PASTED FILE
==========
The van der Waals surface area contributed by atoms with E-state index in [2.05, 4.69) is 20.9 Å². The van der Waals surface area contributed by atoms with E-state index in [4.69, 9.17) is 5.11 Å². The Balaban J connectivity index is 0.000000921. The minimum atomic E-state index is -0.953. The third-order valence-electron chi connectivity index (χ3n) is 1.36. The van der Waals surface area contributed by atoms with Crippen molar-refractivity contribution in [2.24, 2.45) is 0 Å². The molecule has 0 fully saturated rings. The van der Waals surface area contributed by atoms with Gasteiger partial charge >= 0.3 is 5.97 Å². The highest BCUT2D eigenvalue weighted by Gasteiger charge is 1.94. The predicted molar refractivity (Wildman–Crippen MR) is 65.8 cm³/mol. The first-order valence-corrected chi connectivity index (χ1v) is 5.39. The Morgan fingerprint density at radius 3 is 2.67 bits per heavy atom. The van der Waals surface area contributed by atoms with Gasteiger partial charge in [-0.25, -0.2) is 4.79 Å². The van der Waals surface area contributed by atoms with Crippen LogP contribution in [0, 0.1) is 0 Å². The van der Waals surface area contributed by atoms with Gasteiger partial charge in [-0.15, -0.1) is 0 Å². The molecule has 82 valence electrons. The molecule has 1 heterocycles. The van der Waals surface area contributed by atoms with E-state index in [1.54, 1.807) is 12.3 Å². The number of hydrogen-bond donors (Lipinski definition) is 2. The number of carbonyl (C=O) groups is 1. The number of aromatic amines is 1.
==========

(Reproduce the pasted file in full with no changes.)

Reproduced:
The van der Waals surface area contributed by atoms with E-state index in [2.05, 4.69) is 20.9 Å². The van der Waals surface area contributed by atoms with E-state index in [4.69, 9.17) is 5.11 Å². The Balaban J connectivity index is 0.000000921. The minimum atomic E-state index is -0.953. The third-order valence-electron chi connectivity index (χ3n) is 1.36. The van der Waals surface area contributed by atoms with Crippen molar-refractivity contribution in [2.24, 2.45) is 0 Å². The molecule has 0 fully saturated rings. The van der Waals surface area contributed by atoms with Gasteiger partial charge >= 0.3 is 5.97 Å². The highest BCUT2D eigenvalue weighted by Gasteiger charge is 1.94. The predicted molar refractivity (Wildman–Crippen MR) is 65.8 cm³/mol. The first-order valence-corrected chi connectivity index (χ1v) is 5.39. The Morgan fingerprint density at radius 3 is 2.67 bits per heavy atom. The van der Waals surface area contributed by atoms with Gasteiger partial charge in [-0.25, -0.2) is 4.79 Å². The van der Waals surface area contributed by atoms with Crippen LogP contribution in [0, 0.1) is 0 Å². The van der Waals surface area contributed by atoms with Gasteiger partial charge in [-0.15, -0.1) is 0 Å². The molecule has 82 valence electrons. The molecule has 1 heterocycles. The van der Waals surface area contributed by atoms with E-state index in [1.54, 1.807) is 12.3 Å². The number of hydrogen-bond donors (Lipinski definition) is 2. The number of carbonyl (C=O) groups is 1. The number of aromatic amines is 1.